The Case Against Degradable Plastic Packaging
Aug 30th 2022
The Case Against Degradable Plastic Packaging
Over the past few months, we've received dozens of questions about and requests for degradable packaging.
There is no specific definition for "degradable plastic." Typically, this term refers to a traditional petroleum-based plastic treated with additives that will enhance the material's ability to degrade or biodegrade in different environments.
We can certainly understand the appeal of this! The idea that manufacturers can design a single-use plastic package to "disappear" after dozens of years instead of thousands of years seems like an exciting solution.
As a packaging innovator working with various materials and constructions, EcoEnclose is uniquely positioned in the packaging industry. Our primary commitment is to sustainable packaging, not to a specific technology, piece of equipment, or type of material. Because of this, if innovations or trends align with our sustainability vision and framework, we work to incorporate them into our packaging solutions - it's that simple.
With that lens, we dug into the science, research, and perspectives on the increasingly crowded landscape of plastic additives for degradability.
Should EcoEnclose actively incorporate additives that enhance plastic biodegradability into our offerings?
Based on what we learned, we have decided that for now - we are NOT pursuing additives that enhance the degradation of eCommerce packaging. Currently, these additives are not ecologically advantageous and, in some cases, can be a step backward as we work towards circularity.
We will continue to research this space and dialogue with innovators, most of whom are genuinely committed to a cleaner and more sustainable future.
That said, we believe that for a plastic additive to be a step forward for the environment, it must: rapidly enhances actual biodegradability in a marine environment, keep plastic stable within a landfill environment, not hinder recyclability of the material, be easily added to post-consumer resin, and not aim to push brands and consumers to encourage composting as the end of life solution of petroleum-based plastics.
We see the primary potential benefit of plastic additives as protecting the planet when plastic leaks out of appropriate waste streams (recycling and landfilling). With that in mind, we encourage those developing the most promising additives (those that lead to relatively rapid biodegradation in the ocean) to primarily focus on applying their technology to packaging with the highest potential for leakage. This packaging refers to the most common ocean plastic pollution offenders, such as candy bar wrappers, snack packaging, soda caps, takeaway food packaging, disposable cutlery, plastic straws, etc.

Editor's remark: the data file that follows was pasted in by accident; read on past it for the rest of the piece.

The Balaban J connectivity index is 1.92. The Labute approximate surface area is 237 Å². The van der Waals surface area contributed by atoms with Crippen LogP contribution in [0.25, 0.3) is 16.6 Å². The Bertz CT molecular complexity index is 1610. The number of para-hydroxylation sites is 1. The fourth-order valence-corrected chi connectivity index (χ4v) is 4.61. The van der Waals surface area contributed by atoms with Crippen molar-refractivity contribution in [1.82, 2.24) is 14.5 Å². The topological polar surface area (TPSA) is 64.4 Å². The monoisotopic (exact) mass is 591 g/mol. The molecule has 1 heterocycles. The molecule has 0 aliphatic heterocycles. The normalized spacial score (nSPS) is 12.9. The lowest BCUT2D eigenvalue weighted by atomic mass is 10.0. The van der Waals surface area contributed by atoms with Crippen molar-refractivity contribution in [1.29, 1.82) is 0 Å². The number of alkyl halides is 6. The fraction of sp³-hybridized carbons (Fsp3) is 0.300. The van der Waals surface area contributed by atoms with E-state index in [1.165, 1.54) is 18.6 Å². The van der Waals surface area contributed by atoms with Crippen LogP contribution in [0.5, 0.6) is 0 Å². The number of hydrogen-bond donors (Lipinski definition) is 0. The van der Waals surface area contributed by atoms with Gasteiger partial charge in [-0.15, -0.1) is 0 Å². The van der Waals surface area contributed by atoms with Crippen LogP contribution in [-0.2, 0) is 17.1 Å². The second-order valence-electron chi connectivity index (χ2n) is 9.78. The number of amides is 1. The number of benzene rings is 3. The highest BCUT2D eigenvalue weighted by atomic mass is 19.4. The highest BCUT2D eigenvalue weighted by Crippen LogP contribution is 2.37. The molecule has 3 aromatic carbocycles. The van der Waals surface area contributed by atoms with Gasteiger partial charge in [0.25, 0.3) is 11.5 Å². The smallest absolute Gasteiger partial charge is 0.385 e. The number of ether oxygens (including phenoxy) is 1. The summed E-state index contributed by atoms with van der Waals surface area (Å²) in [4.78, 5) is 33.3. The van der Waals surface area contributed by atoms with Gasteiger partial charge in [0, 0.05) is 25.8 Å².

Read on for an overview of our research findings and rationale on plastic additives and why - as of today - this technology does not meet our Sustainability Vision and Sustainable Packaging Framework.
For a far more in-depth overview of additives and the broader bioplastics landscape, check out our Resource Hub for Bioplastics and our Whitepaper on Bioplastics and Dissolvable Plastics for eCommerce Packaging.
An Overview of Degradable Plastic Terms
One trend in this space is that the companies behind the development and commercialization of plastic additives tend to create new terms to define their products. Each word is slightly different based on how its additive is produced and its specific impact on degradation. Here we share a small sampling of the terms we've read about and researched.
Degradable: This blanket term means an item can break down biologically or chemically. It is essential to recognize that every product and material is technically degradable. For example, standard untreated plastic is already degradable. However, when the term is typically used in packaging, it is intended to mean the plastic was treated with an additive that aims to make it degrade in at least one environment (i.e., land, ocean, compost, or landfill) more rapidly than it otherwise would.
Omni-Degradable™: A term developed by TekPak that they define as "a particular blend of Organic compounds, which in the presence of microbes, create an enzyme that breaks down the long-chain molecules of the plastic. This allows the microbes to then consume the plastic."